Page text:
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A Conversation with Elke Margarete Lehrenkrauss (LOVEMOBIL)

I met with German director Elke Margarete Lehrenkrauss, making her feature debut, on Saturday, January 25, 2020, at the 2020 Slamdance Film Festival, to discuss her magnificent Lovemobil (which I also reviewed), a documentary that takes a raw and close-quarters look at the dispiriting lives of Germany’s foreign sex workers. We follow Uschi, an older former prostitute who now rents camper trailers – the “Lovemobils” of the title – to folks like Milena and Rita, the one from Bulgaria, the other from Nigeria, whose stories we also learn. Beyond the affecting nature of the tales, themselves, Lehrenkrauss wows us with the level of trust she earns with her subjects (and their clients, some of whom appear on camera, as well). It’s a truly remarkable work of filmmaking. Here is a condensed digest of our conversation, edited for length and clarity. At times, I have adjusted Lehrenkrauss’s otherwise fine English to make it fit American idioms.

Hammer to Nail: What drew you to the subject of sex workers outside of Wolfsburg, Germany?

Elke Lehrenkrauss: Actually, I am from that town and so these sex workers in those caravans are a childhood memory for me.

HtN: So, they’ve been there for quite a long time, then. Have there always been foreign workers in those caravans?

EL: No, and that’s a big part of my film, too. When I was young, they were all Germans and now they are all from different countries. It was actually a picture of a woman from Africa sitting in this dark forest in the German countryside as a prostitute which made me want to make a film about it, because it’s so strong and so wrong that I just wanted to tell about what’s happening in this world.

HtN: Was that woman you saw Rita, who was eventually in your film?

EL: No, it was a different woman.

HtN: One of the really remarkable things about your film is the access. The trust that these women and their clients and Milena’s friend all give you to allow you in there with your camera is really quite astonishing. How did you gain all these people’s trust?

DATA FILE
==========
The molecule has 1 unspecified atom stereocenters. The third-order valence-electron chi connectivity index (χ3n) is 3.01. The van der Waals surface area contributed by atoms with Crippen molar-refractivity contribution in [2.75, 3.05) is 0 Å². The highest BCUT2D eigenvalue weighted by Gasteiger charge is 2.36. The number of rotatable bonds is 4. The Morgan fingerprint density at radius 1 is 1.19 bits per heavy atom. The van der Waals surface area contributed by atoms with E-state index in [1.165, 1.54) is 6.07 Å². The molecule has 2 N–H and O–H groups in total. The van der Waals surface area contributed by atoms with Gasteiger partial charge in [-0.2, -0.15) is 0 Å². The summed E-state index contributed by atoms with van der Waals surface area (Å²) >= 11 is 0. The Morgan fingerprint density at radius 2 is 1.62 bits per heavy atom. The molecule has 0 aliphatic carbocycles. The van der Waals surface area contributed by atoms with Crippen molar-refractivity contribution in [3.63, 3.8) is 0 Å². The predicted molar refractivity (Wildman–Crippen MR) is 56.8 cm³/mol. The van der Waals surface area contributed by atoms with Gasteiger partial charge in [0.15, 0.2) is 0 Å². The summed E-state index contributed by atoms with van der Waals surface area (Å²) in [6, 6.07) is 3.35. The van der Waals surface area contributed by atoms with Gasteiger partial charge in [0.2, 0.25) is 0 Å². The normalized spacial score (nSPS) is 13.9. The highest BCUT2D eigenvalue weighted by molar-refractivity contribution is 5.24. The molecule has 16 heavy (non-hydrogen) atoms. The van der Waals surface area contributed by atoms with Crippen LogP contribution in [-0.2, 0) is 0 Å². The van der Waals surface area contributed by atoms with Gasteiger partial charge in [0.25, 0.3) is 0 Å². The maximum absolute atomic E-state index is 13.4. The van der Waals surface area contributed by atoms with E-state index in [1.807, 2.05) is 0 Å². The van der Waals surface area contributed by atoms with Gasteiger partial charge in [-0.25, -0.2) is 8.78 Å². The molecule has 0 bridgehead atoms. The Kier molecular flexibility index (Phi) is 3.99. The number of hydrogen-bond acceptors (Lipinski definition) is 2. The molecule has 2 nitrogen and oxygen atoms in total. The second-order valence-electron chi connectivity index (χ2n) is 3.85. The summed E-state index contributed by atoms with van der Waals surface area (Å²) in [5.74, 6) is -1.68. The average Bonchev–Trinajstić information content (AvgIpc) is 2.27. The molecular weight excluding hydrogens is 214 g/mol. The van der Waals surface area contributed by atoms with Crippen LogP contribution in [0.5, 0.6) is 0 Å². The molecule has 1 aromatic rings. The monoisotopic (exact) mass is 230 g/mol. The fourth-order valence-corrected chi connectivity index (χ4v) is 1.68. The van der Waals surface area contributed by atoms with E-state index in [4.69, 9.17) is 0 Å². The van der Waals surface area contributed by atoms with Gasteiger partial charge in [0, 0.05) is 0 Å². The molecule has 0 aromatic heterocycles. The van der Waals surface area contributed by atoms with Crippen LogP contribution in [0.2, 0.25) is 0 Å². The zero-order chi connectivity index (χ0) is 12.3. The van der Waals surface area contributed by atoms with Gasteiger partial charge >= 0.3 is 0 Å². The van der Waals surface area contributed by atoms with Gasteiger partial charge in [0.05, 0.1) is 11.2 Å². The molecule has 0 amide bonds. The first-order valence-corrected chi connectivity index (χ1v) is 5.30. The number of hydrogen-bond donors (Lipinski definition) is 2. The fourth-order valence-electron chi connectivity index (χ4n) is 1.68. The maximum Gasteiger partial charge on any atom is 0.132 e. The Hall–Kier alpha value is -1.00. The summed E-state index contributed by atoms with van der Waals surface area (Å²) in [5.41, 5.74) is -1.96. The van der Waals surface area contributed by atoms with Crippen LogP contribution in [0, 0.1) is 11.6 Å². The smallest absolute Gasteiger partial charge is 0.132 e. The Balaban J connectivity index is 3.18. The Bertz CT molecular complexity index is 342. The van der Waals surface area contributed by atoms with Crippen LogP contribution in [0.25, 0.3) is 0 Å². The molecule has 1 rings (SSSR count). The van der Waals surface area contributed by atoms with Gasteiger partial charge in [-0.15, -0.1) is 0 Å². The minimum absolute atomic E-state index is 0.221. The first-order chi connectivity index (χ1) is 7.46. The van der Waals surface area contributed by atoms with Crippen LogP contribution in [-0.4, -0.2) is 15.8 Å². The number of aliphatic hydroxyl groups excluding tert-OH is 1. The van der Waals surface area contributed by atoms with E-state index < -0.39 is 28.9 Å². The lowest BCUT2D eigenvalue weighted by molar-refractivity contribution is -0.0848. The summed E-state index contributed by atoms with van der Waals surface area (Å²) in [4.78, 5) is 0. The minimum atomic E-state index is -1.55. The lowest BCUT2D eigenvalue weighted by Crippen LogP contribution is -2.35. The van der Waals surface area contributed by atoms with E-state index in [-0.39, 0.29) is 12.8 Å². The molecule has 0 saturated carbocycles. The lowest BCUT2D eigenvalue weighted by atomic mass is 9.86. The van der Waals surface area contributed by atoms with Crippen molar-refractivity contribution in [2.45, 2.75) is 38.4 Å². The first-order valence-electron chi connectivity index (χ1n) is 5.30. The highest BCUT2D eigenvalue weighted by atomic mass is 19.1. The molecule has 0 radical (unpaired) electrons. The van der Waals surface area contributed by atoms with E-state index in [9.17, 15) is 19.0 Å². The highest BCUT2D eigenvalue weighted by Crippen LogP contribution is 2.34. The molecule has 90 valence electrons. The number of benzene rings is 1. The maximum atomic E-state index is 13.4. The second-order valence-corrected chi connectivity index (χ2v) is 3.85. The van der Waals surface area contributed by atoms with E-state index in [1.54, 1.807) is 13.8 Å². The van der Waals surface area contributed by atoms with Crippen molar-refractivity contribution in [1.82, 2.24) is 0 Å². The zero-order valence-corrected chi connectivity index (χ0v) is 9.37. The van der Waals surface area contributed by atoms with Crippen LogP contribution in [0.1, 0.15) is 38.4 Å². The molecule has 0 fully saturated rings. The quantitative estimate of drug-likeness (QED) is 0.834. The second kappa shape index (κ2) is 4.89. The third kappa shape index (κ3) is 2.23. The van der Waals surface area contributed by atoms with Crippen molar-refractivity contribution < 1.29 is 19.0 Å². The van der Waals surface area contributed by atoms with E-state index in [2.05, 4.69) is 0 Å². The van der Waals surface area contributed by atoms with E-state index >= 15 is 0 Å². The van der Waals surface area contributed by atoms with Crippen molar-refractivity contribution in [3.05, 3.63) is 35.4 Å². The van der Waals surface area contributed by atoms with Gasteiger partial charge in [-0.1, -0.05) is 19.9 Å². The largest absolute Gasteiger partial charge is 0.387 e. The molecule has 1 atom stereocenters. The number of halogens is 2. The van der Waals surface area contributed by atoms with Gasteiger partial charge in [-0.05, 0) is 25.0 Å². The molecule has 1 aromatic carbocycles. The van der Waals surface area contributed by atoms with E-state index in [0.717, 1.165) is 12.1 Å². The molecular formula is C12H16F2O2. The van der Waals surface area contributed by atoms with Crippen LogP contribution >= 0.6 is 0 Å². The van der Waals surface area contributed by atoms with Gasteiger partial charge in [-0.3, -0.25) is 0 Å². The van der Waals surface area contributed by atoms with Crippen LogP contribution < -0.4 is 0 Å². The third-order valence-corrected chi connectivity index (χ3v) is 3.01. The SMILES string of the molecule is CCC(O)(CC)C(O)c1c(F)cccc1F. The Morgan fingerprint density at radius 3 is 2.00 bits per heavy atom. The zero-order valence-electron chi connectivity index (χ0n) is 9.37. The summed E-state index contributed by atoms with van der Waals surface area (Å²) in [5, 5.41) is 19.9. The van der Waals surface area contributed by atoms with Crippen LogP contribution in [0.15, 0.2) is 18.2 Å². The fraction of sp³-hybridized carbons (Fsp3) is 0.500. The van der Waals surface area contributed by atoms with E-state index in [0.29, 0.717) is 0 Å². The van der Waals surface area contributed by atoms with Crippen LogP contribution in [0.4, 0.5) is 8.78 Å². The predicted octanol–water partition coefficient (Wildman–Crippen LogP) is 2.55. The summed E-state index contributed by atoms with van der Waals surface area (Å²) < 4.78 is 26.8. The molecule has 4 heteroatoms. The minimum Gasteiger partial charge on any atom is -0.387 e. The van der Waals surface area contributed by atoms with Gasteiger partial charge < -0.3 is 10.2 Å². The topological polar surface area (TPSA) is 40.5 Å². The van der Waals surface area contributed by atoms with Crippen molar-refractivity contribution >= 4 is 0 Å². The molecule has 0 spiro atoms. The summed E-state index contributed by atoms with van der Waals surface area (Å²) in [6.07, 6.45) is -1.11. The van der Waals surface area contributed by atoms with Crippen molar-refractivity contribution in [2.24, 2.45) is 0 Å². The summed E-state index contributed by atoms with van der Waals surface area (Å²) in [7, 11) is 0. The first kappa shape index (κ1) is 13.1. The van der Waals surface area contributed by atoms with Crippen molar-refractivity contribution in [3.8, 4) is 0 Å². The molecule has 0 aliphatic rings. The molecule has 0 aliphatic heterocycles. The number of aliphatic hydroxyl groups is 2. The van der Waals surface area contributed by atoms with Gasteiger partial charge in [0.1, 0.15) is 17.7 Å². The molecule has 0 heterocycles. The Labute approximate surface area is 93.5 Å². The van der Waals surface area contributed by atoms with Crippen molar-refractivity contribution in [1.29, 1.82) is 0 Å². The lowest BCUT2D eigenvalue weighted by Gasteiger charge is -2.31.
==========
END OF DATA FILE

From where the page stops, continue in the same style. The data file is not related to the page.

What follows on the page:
EL: It took me a very long time to really get close to these women, over the course of three years. I started off knocking on the doors of these caravans and of course nobody wanted to make a film about their lives because most of their families don’t know and so they kind of secretly work there. The first woman who really wanted to take part in my film was Uschi, the one who rents the buses, and she kind of opened up the scene to us. But it still took a lot of time just hanging out there, being present, and then they kind of they let us into their lives, because they saw our deep interest not only in them as a subject for a film, but also as a person. I wanted to make a film about them as people and not only about the topic. I think that kind of was also what they, in the end, wanted.

HtN: So, sex work is legal in Germany, but I imagine there’s still a stigma attached to frequenting prostitutes, no? Was it difficult to find men who would agree to be on camera?

EL: You mean as a client?

HtN: As a client, yes.

EL: No, that was actually the least of our problems, to find men who were willing to perform in front of the camera. We even had applicants who asked us, “Hey, my friend was there filming with you, can I come, too?” It was very, very absurd and the clients who come there do not have a big problem with what prostitution stands for and being on camera. Well, some of them, of course, but most of them were not so afraid of the camera and that really shocked me because it also shows that there is no problem with prostitution, and I think that’s not good for society.

Our Chris Reed and filmmaker Elke Margarete Lehrenkrauss

HtN: Sure. On the other hand, it is legal in Germany, which might explain the lack of shame.

EL: Yes. Well, prostitution is legal, but being a pimp is illegal.

HtN: Isn’t Uschi a pimp, though, or a madam?

EL: Not in the sense of the law and that makes the difference, because she is renting the caravans, and so she is actually a bus renter, like somebody who rents a bus. So she actually has a business which has nothing to do with prostitution.

HtN: Interesting. What about the guy in the club? Isn’t that, in a sense, pimping as well?

EL: No, because he also only gets the money for renting rooms or for renting a bus.

HtN: Makes sense.

EL: That’s the gray zone, the definition by the law, and this law is actually the problem.

HtN: Right. So, you filmed for three years. At what point did you feel comfortable turning the camera on? Did you start right away, filming things that you could? Or in that three-year time was there a year devoted to research? How did that work?